Chemo mom · children · Comedy · Love · Motherhood

The dangers of crayons and refrigerators.

You know most kids are going to get hurt in life.  Despite how badly I want to wrap them in bubble wrap and duct tape, I can’t do that to my children.  Those acts tend to be frowned upon by the state authorities, as does hiding them in a closet or taping pillows to them and strapping on a helmet.  I’m sure I’d get a call from the authorities if my kids turned up to school like that, right?  These are important things to know, people.  If you question something you are doing, ask the authorities FIRST.  This is not one of those “better to ask forgiveness than permission” things.

Anyways, so no pillows and helmets or closets and bubble wrap…  sadly.   Therefore, my kids are going to get hurt doing normal things.  Like walking.  Which is, as I said, a normal thing.  Except in my world….  I didn’t have two daughters and a son.  Oh no…. I gave birth to Larry, Moe, and Curly.   Ergo, the injuries accrued in my house are NOT from falling from an apple tree or getting wacked by a stick by the neighbor’s kid, or even falling off a bike.  Oooooh Nooooo…  My kids have to make it look like slap stick comedy so that I am having a near impossible time fighting back the laugh while I’m holding them as they sob their little hearts out.

Sophie’s first, and so far only, broken bone, was caused by a crayon.   A crayon, people.  Granted she had really weak bones from nearly a year of prednisone and chemo, but standing up and stepping on a crayon and twisting your ankle wouldn’t cause anyone else’s kid’s leg to break, right?  It did with my kid. She had just learned to walk a few weeks prior and crawled everywhere for the next 5 months.  Granted, I didn’t laugh at this at the time, but looking back I can honestly say only my child could pull that off.

Since then she has managed to give herself a nose bleed with the back door (clear glass is clear… apparently), jam nearly every toe she has with the door to her room, and hand painted the plastic side of the crib in her own blood when she unhooked the alligator clamp on her port (port = the contraption they put in her where they hook up the chemotherapy and blood products and medications she had when she was sick.  I’m pretty sure the nurses in the next unit over heard my screams.  She was okay.  I, however, am scarred for life.  It was EVERWHERE and she was just giggling! She’s a sicko).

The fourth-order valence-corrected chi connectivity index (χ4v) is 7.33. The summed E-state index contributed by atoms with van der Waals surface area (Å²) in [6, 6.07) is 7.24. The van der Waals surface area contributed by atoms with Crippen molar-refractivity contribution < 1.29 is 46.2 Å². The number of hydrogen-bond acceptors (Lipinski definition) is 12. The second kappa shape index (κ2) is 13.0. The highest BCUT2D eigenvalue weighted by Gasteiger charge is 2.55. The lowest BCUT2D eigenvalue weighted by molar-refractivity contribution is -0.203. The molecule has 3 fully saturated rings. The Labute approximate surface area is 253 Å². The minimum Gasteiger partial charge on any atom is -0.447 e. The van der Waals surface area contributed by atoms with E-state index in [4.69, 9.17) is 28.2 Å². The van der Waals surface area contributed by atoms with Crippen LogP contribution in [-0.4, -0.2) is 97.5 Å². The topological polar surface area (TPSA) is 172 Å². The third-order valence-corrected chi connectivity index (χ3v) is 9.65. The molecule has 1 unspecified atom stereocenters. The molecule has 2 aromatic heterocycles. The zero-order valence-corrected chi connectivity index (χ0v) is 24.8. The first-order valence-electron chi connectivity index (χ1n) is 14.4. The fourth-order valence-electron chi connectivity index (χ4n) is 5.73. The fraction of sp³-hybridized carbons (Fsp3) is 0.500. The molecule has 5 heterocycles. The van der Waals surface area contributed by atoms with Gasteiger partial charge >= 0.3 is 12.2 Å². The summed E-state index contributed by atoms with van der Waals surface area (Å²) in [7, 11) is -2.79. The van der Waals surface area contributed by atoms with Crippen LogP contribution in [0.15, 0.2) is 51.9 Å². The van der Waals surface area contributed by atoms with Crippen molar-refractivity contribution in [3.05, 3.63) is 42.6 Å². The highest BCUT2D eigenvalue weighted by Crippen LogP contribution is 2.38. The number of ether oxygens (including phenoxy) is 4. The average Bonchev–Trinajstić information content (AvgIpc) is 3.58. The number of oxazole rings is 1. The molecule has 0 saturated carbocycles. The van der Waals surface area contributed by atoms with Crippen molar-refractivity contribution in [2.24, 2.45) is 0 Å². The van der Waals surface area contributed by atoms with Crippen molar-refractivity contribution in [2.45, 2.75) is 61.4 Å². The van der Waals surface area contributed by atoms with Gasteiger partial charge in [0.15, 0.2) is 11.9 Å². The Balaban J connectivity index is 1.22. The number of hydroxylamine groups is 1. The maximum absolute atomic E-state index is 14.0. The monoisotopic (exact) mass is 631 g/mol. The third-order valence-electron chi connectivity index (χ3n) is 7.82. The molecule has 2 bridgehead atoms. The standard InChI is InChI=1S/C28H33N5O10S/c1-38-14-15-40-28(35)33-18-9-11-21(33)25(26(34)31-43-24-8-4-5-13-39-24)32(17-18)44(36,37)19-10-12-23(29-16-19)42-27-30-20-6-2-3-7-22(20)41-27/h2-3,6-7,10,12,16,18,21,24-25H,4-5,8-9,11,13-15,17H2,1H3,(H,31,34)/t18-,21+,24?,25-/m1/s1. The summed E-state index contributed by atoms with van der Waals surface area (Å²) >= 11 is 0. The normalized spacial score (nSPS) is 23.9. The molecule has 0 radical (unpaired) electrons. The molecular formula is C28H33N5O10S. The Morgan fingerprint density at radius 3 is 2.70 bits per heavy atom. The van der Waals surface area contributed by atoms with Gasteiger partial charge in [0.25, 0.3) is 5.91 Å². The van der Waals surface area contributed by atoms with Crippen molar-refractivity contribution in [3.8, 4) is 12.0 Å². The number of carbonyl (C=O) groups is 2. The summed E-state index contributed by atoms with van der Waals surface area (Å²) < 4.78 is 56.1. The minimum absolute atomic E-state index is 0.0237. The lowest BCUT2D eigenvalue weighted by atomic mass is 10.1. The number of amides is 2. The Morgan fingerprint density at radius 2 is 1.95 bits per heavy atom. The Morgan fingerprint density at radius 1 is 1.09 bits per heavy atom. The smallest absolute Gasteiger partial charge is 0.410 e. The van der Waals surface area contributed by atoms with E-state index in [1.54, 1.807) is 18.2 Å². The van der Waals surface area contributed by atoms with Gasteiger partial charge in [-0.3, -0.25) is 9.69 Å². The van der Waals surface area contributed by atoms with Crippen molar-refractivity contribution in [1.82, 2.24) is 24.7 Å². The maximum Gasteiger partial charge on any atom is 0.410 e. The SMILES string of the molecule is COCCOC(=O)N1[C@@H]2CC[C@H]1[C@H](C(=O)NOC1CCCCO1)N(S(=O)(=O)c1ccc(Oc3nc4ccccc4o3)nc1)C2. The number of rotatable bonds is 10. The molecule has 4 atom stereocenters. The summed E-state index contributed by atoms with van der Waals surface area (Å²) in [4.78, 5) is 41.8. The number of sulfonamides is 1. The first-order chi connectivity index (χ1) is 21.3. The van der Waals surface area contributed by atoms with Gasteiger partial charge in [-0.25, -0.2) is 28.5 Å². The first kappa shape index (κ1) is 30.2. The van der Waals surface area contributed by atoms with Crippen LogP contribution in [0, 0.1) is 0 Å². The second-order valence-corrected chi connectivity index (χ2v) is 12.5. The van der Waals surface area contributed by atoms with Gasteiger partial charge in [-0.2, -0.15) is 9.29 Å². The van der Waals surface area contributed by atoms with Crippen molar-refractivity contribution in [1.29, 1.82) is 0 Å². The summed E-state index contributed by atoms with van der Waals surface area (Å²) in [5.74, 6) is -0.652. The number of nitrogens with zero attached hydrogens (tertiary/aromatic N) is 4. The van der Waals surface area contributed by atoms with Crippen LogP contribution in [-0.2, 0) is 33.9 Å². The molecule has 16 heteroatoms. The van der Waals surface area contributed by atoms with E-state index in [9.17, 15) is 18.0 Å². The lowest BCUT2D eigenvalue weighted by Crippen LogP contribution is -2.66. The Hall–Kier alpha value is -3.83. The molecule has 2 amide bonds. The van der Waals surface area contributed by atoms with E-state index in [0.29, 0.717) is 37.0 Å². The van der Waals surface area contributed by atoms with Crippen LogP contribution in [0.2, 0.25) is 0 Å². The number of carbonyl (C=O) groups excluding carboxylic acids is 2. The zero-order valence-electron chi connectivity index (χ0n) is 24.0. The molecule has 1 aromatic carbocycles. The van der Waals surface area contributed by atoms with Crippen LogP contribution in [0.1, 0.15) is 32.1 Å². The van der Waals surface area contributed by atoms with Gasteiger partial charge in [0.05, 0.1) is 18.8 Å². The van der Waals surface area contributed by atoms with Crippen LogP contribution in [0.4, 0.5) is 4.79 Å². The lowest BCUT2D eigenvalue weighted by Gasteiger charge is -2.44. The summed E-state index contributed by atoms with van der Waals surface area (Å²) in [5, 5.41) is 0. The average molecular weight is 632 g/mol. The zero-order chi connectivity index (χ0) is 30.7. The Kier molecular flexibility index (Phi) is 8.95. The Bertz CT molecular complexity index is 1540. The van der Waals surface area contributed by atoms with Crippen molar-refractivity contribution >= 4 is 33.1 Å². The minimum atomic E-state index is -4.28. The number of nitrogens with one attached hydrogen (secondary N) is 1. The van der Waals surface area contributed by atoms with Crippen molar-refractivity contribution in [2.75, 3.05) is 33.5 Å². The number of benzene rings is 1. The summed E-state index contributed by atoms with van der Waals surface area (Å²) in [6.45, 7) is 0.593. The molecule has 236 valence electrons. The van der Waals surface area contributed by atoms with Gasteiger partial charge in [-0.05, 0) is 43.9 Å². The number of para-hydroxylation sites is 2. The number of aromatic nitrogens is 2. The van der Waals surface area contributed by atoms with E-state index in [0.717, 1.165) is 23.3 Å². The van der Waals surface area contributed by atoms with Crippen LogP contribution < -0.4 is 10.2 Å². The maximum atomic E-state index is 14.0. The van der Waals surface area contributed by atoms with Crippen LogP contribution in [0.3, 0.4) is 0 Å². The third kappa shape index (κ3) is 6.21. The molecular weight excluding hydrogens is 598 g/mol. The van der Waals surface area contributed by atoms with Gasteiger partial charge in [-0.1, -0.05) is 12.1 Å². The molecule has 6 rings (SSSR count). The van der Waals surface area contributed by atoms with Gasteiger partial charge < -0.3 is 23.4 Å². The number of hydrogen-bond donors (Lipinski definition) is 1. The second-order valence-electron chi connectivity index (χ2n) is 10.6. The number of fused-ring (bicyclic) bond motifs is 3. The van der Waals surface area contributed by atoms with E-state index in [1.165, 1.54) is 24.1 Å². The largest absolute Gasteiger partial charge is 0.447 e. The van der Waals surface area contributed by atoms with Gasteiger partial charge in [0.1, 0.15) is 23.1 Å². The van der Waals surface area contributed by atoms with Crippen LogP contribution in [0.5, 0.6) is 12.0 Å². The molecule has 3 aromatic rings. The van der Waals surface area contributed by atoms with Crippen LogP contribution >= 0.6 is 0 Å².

So I guess it should be no surprise that my son is following in her footsteps.  He is two years old, and officially has his first broken bone.  His little pinky toe.  Sophie has to go for the high drama large bone break.  My little boy goes for the tiniest bone in his body (excluding those in his ears). Here’s how he did this:

We have a bottom freezer type fridge, where the freezer consists of a drawer you pull out that is right above the tile floor.   The top of the fridge is one large door, rather than french doors.  My amazing little boy was in the kitchen with his daddy, who was holding his 10 month old sister at the time.  Dan was talking to Archer and Vivi and they were having a great conversation as he was doing something with Vivi at the sink.  Archer was tugging on the handle of the pull out freezer over and over and over, and finally managed to yank it out on top of his little foot, pinning his foot between the freezer door and the floor.  Apparently it didn’t hurt him so he didn’t cry out or warn Daniel about it or anything.   Right at that EXACT moment, my husband turned from the sink to the fridge and opened the fridge door.  He didn’t see Archer standing there, foot pinned by the drawer, because he was holding Vivi in his left arm and opening the door with his right hand (the door swings left).  So you can imagine what happened next.
Door opens.
BAM, right into Archer’s little head.
WHAM, Archer’s little butt hits the floor, foot STILL pinned under that freezer drawer.
~High pitched WAIL!!!!~
Yeah, Dan saw it immediately and put the baby down and got Archer up and loved on him for a second.  My little boy walked, albeit with a slight limp, into the living room, and sat down on the floor in front of me, holding his foot and crying.   When Dan explained it to me, I had to fight the laughter.   Dan took him to the ER, and he’s fine now, with a little purple toe and a slight limp (Cause they can’t really DO anything for a broken little pinky toe).

And so we have our first broken bone for Archer.

You have all been warned.  Your children might be normal and crayons and refrigerators are not going to cause them injuries in the same way that they injured my kids, but be warned.  If your kid is with or near my kid, or in the general vicinity of, or shoot… in the neighborhood with my kids, they could be a casualty.  Apparently my children are creative with their self-injury weapons.   And I wouldn’t trust them to not accidentally snag some unsuspecting innocent bystander into their little field of play.

Having said that, anyone out there wanna watch my kids?  I’m sure they’ll be no trouble.  They won’t climb any trees or fall off their bikes.   Of course, you have to put away all the crayons and keep them away from the kitchen.  Or just have a doctor on standby.  That might work too.

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